Heavy Weather Sailing Tips & Techniques

188 views  |   February 20th, 2024 

 

 

Sailing in heavy weather can be daunting for new or inexperienced sailors, so training and preparation is key. Below you can find a definition of heavy weather sailing, followed by a handful of tips and techniques. If you wish to gain confidence, then we recommend taking our Heavy Weather Sailing weekend training course.

 

What is considered heavy weather sailing?

 

There is no absolute definition of heavy weather sailing. Instead, heavy weather sailing is considered to be rough weather conditions at sea that are challenging or dangerous for the vessel and its crew. Heavy weather sailing tends to be characterised by high winds, large waves, and other adverse weather conditions that can make navigation and control of the boat difficult.

 

In many cases heavy weather sailing could be where the wind speed is greater than 20 knots, and with waves higher than 6 feet. At these levels, the sea can become rough and unpredictable, and so can increase the danger to the boat and crew significantly. But to summarise, heavy weather is ANY sailing condition that means you find control of the vessel challenging.

 

Preparing for heavy weather sailing

 

Preparing for heavy weather sailing isn’t just about making sure you’ve checked the forecast and have prepared your boat. There’s also mental and physical preparation to consider if the sea is going to be extremely rough. Here is some heavy weather sailing preparation advice, followed by tips.

 

1. Boat preparation

 

If rough and heavy weather sailing is forecast, then make sure you perform maintenance checks on your boat including checks that all sails, rigging, and hardware are in good condition and properly secured.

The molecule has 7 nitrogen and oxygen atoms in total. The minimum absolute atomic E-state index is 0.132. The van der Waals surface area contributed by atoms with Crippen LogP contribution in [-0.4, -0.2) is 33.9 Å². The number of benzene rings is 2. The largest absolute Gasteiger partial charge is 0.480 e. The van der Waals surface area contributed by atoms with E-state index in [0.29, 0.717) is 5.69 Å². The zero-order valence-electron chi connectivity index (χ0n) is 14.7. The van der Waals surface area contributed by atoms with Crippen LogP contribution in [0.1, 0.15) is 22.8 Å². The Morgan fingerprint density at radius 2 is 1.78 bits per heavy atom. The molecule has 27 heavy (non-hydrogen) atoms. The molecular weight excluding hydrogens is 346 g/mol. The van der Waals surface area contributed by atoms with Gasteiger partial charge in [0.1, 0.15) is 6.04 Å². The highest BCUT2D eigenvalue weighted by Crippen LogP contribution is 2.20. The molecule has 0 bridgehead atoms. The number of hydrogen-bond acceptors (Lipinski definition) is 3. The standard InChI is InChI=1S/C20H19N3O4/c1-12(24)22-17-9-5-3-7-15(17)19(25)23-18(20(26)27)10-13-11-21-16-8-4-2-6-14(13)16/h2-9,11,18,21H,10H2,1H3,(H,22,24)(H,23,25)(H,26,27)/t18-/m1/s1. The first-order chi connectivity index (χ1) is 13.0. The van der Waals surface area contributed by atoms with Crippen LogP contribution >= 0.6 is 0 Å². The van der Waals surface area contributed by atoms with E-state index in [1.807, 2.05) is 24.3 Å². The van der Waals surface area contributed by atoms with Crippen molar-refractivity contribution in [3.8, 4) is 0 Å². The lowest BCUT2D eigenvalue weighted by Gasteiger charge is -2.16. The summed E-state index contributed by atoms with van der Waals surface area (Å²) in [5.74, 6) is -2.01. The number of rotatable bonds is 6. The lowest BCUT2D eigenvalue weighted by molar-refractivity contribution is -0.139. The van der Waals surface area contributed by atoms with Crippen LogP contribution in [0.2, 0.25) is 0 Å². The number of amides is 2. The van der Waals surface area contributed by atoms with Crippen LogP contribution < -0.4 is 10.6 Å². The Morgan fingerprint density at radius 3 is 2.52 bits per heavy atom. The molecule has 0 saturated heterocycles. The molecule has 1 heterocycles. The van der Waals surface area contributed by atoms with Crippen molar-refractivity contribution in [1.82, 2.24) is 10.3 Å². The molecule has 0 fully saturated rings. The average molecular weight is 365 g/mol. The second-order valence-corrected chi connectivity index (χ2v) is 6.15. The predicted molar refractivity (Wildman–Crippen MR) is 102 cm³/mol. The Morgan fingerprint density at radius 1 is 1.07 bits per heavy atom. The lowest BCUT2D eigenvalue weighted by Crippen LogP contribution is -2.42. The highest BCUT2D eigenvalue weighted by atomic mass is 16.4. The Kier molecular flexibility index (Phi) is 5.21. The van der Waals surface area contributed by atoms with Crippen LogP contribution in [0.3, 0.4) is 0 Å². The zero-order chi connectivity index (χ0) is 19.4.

Reduce sail early. Either reef or get the try sail and storm jib up. Don’t wait until it’s too late to send people out of the cockpit.

 

Heavy weather sailing can result in things being thrown about, so stow away any loose items below deck and secure items that can’t be stowed. This will prevent them from becoming dangerous projectiles. Also check bilge pumps are working ok, an hatches and ports are closed.

 

2. Crew readiness

 

Ensure that all crew are ready and aware of forecast heavy weather sailing, including wearing appropriate clothing and gear, such as non-slip footwear, and personal flotation devices (PFDs). You should also brief any inexperienced crew on what to do in case of an emergency. Emergencies can include “man overboard”, or a capsize.

 

You may also consider assigning specific roles and responsibilities to each crew member when sailing in heavy weather. This means everyone know what is expected of them in heavy weather sailing. We outline best heavy weather sailing techniques and practices in our weekend course.

 

3. Safety gear and procedures

 

As well as personal flotation devices, there is other gear to consider in heavy weather sailing including harnesses, working VHF radio, and possibly a satellite phone in case of an emergency.

 

Heavy weather sailing tips

 

On our weekend course you will learn how to sail in heavy weather, but here are some quick tips to get you started. In the course, you will learn how to do all of these heavy weather sailing techniques and much more.

 

1. Sail reduction strategies

 

When sailing in heavy weather, reducing your sail area can mean you have better control over the boat in high winds. Sail reduction strategies include reefing, furling, and changing to smaller sails.

 

2. Helming during heavy weather sailing

 

Steering a course that keeps the boat in a safe and stable position and maintaining control can be hard and scary for novices. Proper helming techniques in heavy weather sailing include steering downwind or upwind, depending on the rough weather conditions. You should never turn the boat broadside to the waves as you can lose control.

 

Heavy Weather Sailing Tips & Techniques

 

3. Sea anchors and drogues

 

Drogues will help to slow down the boat and keep it pointed into the wind and waves. They can be deployed in addition to anchors in heavy weather sailing.

 

We’ve just scratched the surface here with how to sail in heavy weather. We would encourage you to come on our weekend instruction course where you will learn the ropes. Literally.

Posted by: First Class Sailing

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